1. Romance in Fantasy is an interesting topic that can be discussed from several viewpoints. I’ve seen opinions that romance (sub)plots in Epic fantasy are endangered species because of male authors going into darker subgenres with higher death count (and less romance) while female authors go for Paranormal/Urban Fantasy that have either the case described by you or wild love triangles. Or both.

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  2. I think it’s not necessarily a sexism thing, but more of an ingrained belief that human female = more vulnerable character whether physically or emotionally or both. If the male character were human while the female is *fill in the blank paranormal creature*, I imagine some writers (of both genders) might worry about their lead male coming off as weak or wimpy compared to the lead female.

    Another trope worth mentioning is: If the lead male needs training, his mentor will almost always be another male. There could be exceptions to that rule hat I just don’t know about. So, take this comment with a grain of salt. 😀

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    • I could see someone making the argument the other way as well though, in fact, I heard an argument a while back where, in video games, they like the female protagonist being from another race because she’d be more naive or something like that..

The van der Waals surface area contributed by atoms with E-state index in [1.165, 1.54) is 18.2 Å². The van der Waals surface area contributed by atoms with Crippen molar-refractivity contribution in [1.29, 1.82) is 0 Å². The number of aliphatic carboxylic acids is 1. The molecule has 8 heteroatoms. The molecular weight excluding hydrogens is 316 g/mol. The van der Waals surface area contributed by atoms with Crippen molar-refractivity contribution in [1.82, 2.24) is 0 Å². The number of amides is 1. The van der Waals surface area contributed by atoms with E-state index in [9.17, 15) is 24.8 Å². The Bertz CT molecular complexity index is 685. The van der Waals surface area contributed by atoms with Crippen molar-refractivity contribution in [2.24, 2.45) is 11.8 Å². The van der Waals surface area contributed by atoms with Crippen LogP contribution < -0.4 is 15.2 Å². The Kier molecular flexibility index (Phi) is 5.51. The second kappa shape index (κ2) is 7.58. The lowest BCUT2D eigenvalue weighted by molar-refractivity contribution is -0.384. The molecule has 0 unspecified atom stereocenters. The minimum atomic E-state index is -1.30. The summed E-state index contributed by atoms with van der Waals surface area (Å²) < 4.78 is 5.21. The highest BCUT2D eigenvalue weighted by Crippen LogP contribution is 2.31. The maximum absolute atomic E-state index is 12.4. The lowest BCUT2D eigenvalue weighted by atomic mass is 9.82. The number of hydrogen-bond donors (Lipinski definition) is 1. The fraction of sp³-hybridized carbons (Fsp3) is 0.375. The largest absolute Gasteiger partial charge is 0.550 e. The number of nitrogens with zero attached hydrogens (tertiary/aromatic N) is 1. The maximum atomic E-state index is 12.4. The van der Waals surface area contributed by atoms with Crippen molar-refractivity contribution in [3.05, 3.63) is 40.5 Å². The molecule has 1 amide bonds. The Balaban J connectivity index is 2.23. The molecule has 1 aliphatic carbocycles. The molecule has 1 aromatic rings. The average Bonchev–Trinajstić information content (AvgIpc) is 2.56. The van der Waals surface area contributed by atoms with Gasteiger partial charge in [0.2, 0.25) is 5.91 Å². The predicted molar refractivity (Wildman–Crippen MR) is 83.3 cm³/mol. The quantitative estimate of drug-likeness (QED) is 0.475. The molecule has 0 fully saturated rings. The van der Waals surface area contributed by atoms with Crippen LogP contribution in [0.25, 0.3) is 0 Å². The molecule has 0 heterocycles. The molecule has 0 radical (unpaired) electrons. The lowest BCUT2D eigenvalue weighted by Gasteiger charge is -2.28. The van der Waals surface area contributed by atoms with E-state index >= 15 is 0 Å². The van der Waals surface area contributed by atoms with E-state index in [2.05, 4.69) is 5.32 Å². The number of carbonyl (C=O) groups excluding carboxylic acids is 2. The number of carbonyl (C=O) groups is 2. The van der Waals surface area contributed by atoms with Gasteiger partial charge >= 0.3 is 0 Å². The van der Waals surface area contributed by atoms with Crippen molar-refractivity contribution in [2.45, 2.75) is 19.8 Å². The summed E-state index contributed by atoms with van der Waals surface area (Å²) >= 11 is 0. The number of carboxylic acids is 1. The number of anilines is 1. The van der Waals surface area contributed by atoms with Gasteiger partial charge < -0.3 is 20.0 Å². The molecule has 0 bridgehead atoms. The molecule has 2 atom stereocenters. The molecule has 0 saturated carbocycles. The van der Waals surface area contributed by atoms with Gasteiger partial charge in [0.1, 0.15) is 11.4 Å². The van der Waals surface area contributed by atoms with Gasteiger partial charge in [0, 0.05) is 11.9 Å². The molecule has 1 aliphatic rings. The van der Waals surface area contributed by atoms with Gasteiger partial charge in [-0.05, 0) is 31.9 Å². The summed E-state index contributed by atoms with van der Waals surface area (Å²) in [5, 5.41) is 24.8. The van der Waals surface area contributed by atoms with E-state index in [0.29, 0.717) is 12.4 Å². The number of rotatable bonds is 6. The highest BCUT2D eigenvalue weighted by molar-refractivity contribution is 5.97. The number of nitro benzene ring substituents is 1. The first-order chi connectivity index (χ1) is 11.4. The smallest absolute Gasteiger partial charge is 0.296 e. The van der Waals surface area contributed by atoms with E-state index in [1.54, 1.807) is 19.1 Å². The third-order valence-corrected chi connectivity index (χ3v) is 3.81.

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  3. I suspect, particularly in urban fantasy and paranormal romance, the reason is both the author and the audience. Most authors in the paranormal romance genre (and related urban fantasy) are women, and are writing for women, so female main characters are the norm in those cases.

    One notable exception that comes to mind (in “straight” fantasy) is the Dragonlance series–for the Tanis (half-elf)-Laurana (elf) relationship, the Raistlin (human)-“Can’t recall her name, if she had one” (Irda) relationship, brief as it was, and the Gilthanas (elf)-Silvana/D’Argent (dragon) relationship.

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      • Tanis & Laurana, as well as Gilthanas and Silvara, are in the Chronicles (the first three books, starting with Dragons of Autumn Twilight, Margaret Weis & Tracey Hickman). They’re somewhat tangentially brought up in the Legends as well, but those focus more on Caramon and Raistlin.

        Raistlin and the Irda are more difficult. I think it was mostly discussed, semi-indirectly, in the short story “Raistlin’s Daughter” (either in the Tales collection or The Second Generation, I can’t recall which), though Usha, his supposed daughter from the union, is a main character in Dragons of Summer Flame.

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      • But, it’s been roughly 20 years since I read most of the series (that was available back then, pre-Summer Flame, didn’t read anything post-Summer Flame).

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  4. I agree that it has to do with the Author’s character in some way. There have been some stories where the male MC is tutored by a female though. The fantasy novels based on Wizards of the Coast setting are an example. I think it all begins at the first page, the introduction of the plot. Most start of as humans, like you said, but I think its because its easier to relate to the character of a human. Especially in the age of romance fantasy.